How do you deal with a slipped disc?

There was a time when problems like backache and neck pain were seen only in the elderly.

But, in the last decade, an increasing number of younger people are being affected by these problems. Even though many blame the increasing use of computers, it is a reflection of overall change of lifestyle.

How it happens

The disc is actually a soft structure between every vertebra (two bones of the spine), which acts like a shock absorber and is also responsible for the spine's mobility. If the disc undergoes wear and tear or if a part of it is displaced, it is called Slipped Disc. This is clinically important because a slipped disc can cause pressure on the nerves giving rise to pain.

When the slipped disc occurs in the back and the nerve to the leg is compressed it is called sciatica. Similar pain may occur in the arm if one of the discs in the neck region compresses the nerves. If the pressure on the nerve is severe it may lead to dysfunction causing tingling, numbness, weakness or loss of power. Very rarely if the disc ruptures or causes severe pressure the patient may lose power in legs or even lose control of bladder and bowel.

Main causes

The reasons leading to slipped disc are mainly ageing and stressful lifestyle. Usually more than 60 per cent of people above 60 years suffer from some form of degeneration of disc but many now suffer from slipped disc even at the age of 30.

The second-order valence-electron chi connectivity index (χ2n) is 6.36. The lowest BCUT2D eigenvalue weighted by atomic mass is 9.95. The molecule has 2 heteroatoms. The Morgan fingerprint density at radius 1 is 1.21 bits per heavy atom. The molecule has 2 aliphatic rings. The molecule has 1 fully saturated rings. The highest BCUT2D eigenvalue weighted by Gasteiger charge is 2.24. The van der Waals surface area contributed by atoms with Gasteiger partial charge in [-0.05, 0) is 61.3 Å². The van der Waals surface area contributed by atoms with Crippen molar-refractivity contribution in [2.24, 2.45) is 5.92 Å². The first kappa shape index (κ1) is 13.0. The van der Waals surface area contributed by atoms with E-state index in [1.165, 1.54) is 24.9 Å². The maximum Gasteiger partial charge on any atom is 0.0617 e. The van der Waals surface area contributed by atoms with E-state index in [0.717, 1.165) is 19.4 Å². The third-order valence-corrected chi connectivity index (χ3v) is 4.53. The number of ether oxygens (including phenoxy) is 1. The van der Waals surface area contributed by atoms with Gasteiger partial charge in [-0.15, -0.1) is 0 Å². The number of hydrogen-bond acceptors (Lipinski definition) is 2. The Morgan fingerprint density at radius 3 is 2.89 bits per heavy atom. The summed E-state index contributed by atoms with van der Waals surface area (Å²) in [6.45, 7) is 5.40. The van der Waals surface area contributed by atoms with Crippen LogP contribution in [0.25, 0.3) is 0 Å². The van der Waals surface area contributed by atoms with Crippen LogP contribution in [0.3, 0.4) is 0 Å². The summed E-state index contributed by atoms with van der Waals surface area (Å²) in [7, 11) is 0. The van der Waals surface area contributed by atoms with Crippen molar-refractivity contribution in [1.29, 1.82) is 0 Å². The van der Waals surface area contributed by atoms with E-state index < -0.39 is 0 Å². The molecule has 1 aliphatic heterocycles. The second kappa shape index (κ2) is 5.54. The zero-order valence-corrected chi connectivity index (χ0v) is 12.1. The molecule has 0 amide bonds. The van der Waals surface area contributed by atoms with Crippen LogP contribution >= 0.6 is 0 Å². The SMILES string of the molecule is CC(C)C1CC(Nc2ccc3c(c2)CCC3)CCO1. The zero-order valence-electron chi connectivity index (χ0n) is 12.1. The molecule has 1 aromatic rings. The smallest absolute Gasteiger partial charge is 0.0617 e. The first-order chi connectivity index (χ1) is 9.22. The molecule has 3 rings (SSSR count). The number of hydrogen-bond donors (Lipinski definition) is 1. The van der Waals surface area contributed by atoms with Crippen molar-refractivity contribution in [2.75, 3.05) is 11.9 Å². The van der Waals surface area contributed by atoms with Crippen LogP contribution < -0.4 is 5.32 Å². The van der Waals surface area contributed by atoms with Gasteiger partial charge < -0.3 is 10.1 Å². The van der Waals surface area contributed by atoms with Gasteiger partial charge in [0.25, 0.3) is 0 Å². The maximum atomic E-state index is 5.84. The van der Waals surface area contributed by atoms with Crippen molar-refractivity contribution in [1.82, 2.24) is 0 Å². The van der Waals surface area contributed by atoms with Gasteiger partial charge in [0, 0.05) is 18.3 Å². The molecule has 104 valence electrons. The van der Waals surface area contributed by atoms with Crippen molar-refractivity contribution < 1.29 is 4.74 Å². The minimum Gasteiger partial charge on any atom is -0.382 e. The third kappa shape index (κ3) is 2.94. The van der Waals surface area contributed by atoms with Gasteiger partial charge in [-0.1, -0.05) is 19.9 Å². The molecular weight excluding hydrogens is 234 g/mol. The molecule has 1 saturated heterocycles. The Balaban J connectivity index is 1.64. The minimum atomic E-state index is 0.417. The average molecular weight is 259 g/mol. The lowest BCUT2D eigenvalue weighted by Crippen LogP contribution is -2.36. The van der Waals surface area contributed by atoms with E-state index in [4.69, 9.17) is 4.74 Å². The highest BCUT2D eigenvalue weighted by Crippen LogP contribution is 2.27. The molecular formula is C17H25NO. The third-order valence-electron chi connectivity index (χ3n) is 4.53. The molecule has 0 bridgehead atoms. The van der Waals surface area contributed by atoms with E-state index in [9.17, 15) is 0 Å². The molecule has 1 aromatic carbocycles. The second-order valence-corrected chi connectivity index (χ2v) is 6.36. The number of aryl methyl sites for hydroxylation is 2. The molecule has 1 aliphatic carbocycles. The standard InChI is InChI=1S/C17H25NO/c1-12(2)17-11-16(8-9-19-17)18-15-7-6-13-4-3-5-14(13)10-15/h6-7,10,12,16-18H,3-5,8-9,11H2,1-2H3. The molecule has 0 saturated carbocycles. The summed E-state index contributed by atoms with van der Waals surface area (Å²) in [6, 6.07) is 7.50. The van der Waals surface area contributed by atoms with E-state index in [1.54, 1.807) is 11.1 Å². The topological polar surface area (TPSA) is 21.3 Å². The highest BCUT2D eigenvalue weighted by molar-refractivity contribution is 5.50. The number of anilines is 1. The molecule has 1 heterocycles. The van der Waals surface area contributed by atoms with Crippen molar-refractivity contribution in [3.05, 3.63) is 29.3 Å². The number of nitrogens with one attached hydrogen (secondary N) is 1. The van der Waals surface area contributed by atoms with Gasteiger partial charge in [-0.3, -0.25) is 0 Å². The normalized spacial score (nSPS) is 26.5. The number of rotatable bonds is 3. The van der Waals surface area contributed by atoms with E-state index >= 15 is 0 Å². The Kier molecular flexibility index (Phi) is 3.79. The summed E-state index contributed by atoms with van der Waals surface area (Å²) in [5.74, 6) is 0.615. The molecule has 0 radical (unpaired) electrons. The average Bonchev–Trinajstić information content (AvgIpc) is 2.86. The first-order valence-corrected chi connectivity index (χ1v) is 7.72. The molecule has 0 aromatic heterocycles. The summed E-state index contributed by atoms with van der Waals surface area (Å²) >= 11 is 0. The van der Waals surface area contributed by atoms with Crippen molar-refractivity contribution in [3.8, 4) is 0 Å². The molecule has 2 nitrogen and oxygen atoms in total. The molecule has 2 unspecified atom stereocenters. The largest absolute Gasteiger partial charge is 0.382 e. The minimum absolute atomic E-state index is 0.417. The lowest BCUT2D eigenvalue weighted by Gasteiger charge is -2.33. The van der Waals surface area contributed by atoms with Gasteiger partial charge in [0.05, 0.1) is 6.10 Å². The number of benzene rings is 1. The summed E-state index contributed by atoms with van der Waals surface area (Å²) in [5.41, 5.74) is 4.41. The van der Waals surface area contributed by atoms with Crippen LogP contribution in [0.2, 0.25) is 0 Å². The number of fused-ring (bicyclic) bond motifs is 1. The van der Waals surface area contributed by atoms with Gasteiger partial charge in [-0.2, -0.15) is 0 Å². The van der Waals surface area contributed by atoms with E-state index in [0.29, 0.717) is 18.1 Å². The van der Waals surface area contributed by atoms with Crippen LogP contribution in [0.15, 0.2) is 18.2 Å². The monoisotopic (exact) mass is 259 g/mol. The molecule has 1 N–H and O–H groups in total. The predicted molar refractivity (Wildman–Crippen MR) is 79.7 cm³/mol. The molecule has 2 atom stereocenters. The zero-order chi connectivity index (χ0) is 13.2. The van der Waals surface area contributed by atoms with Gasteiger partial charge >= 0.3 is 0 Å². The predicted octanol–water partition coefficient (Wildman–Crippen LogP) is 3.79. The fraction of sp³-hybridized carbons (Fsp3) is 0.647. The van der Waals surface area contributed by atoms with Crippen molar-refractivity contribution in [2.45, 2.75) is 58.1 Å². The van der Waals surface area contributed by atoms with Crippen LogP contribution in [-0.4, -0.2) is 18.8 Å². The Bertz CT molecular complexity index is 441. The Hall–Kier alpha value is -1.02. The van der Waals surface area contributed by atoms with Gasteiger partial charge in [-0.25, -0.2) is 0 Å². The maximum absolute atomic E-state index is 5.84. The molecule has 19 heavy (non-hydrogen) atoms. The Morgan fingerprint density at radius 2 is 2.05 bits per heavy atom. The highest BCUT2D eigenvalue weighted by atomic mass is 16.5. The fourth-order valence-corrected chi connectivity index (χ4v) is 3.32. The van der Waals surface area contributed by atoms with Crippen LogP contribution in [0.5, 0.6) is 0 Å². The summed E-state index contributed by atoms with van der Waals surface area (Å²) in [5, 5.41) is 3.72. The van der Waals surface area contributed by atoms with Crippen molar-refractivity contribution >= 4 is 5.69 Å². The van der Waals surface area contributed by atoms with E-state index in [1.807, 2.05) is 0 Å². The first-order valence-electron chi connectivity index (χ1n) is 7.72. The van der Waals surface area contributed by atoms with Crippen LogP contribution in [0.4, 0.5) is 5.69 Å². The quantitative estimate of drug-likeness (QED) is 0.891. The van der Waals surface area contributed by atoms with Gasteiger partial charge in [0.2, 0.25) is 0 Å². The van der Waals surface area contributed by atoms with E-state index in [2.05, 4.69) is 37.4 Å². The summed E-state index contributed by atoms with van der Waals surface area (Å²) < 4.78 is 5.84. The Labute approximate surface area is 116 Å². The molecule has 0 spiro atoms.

Lack of exercise, a sedentary lifestyle, physical and mental stress, lack of sleep and bad posture are some causes. Bad posture during daily activities leads to early wear and tear of the spine. This, in turn, is caused by being overweight, flabby muscles, bad habits like smoking, lack of exercise, lack of sleep, deficiency of vitamins and calcium

Yet some people still wind up with a slipped disc. They need proper evaluation with examination, x-rays and, sometimes, tests like an MRI.

Once the extent of the problem is known treatment can be begun. This can include rest, medicines, physical therapies like heat, traction or manual therapies and exercise. More than 80 per cent of patients respond to this but some may need hospitalisation.

Treatment

In rare cases, if the pain persists, surgery may be necessary to remove the pressure on the nerves. New techniques of minimally invasive surgery have led to improved success rates and patients can join work in a few days. Recent techniques like disc replacement surgeries can actually recreate the natural disc mechanics and reduce the chance of further wear and tear of other discs. However the best treatment still remains prevention.

As we become busier in building a better economy, it is important to remember that wealth should not be achieved at the cost of health. It is more important to remain healthy if you wan to utilise your health properly and enjoy. So make sure to don your sports shoes and hit the ground everyday.

What you should do

To avoid the possibility of early slipped disc, one must maintain a healthy lifestyle, i.e. regular exercise, balanced diet, moderation in work and recreation, stress management and proper posture.

Work out for at least 45 minutes five days a week. Including cardiovascular exercises, stretches and yoga along with weight training.

Include enough proteins along with vitamins and calcium. Lots of fruits and green vegetables is essential.

Stress management with frequent breaks or hobbies like music help.

Proper posture at workplace is crucial.

The author is a leading Spine Surgeon based in Pune.

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